In a previous post about the elephant procession of the Mysore Dasara celebration, I had mentioned the speculation about which elephant would carry the Golden HowdahBalarama, who’s been the lead for the last 12 years or Arjuna. Finally, it was Arjuna. Balarama was relegated to a lessor yet significant role – carrying the royal family insignia.

Elephant Procession

The streets are decorated with colorful lights, women have adorned the houses with flowers and festive ornaments and children are enjoying the start of the 2-week school break. Today is the first day of the ten day Dasara festival in India. (you can find a detailed post about the festival  here)

Mysore, one of the popular tourist destinations in the Southern India, is also famous for the Dasara festivities. The Mysore Dasara, a 400 year old tradition, attracts large numbers of tourists, including foreigners . The major attraction is the  Grand procession that takes place on Vijayadashami, the 10th day. Horses, camels, colorful tableaux carrying music and dance groups and decorated elephants form a part of the procession.

Image from

The elephants, usually 12 in all, play a vital role in this procession. The lead elephant carries the 750 kg ‘golden Howdah’, a wide 2-seater carrier made of gold, which originally  carried the King and Queen of Mysore. Since the abolishment of royalty, the idol of the goddess Chamundeshwari is carried on the Howdah.

The elephants are brought to the city of Mysore from their home base, Nagarhole national park, about a month and a half before the festival. A run through of the 5 km route is performed daily and 4 elephants are trained to carry sandbags weighing 750 kg, the weight of the howdah. At their home base, their staple diet is a mixture of ragi (finger millet) and horse gram. But when they reach Mysore, they are fed a calorie-rich diet of wheat, boiled rice, vegetables, and lentils laced with butter twice a day, apart from coconut, jaggery, and sugarcane for snack!!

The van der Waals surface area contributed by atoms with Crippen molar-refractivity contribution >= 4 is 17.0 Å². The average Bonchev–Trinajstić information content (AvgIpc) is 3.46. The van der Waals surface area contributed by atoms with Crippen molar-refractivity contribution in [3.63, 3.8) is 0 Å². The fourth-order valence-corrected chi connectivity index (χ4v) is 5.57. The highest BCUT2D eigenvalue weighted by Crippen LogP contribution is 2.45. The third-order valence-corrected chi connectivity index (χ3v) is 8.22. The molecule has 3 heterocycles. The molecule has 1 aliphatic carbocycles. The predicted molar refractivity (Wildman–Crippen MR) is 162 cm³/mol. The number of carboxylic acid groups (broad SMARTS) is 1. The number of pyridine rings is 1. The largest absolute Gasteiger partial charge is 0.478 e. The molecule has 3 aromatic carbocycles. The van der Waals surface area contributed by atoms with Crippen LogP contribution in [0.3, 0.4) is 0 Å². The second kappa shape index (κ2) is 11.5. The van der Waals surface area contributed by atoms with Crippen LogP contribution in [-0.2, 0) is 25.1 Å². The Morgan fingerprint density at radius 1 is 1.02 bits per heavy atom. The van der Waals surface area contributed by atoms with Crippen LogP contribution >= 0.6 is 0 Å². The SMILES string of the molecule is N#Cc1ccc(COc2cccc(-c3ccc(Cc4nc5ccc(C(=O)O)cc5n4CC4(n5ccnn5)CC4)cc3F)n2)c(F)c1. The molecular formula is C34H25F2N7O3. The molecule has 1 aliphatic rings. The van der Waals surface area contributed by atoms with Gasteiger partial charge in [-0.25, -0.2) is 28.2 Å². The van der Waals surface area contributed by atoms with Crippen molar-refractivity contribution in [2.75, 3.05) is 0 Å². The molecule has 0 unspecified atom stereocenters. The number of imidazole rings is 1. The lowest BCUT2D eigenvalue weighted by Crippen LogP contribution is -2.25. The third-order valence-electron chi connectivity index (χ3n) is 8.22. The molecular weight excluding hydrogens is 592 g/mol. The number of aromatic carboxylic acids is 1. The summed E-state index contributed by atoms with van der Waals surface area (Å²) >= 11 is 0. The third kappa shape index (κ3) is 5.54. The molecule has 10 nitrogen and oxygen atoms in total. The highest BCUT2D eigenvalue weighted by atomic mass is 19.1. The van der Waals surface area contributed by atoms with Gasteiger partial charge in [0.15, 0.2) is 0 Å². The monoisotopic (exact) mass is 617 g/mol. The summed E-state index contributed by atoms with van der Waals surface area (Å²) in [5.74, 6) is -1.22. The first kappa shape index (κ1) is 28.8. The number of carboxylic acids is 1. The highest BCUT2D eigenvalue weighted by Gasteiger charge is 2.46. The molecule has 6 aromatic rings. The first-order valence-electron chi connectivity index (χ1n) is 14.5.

This year, there is some speculation as to which elephant will lead the procession. The local favourite and celebrity , 54 year old Balarama, who has been carrying the Howdah since 1999, has got people worried about his fitness as he has lost weight(down to 4,500kg  from 4900 kg last year!) and slowed down considerably. The next in line could be Arjuna, a 54 year old elephant, who was the original choice for the lead elephant, but side lined in favour of Balarama after he trampled a mahout (caretaker) in 1997. He is supposed to be calmer now and is in the reckoning as he is stronger and heavier- by 1000kg- than Balarama!!

On 24th October, Vijayadashami day, all eyes will be on Balarama- will he continue in his customary role or will he have to take a backseat? We have to wait and watch as the final decision can be taken even hours before the event starts.


Weekly Image of Life: October Magic

Official website of Mysore Dasara

Balarama, the Elephant(Wikipedia)

Warli Art

I had always been inclined towards the academics- books, lab, then books and more books. Though I appreciate art, I never attempted anything artisitic as I feared I wasn’t good at it. So, this was something very unique and different for me; I recently tried my hand at making pot murals, which in itself is quite different.

The style of art is called Warli. Warli paintings originated from an indigenous tribe of the same name in Maharashtra.  Though the Warli paintings were discovered around 1970s, historians believe that this traditional art dates back to 2500BC. The art became popular because of its simplicity; the two-dimensional painting is largely comprised of circles, triangles and squares. The Warlis worshipped nature and the circles represent the sun and the moon, the triangles represent the mountains and trees and the square represents a piece of land. The main theme usually revolves around the rudimentary scenes of village life – farming, festivals, trees, animals.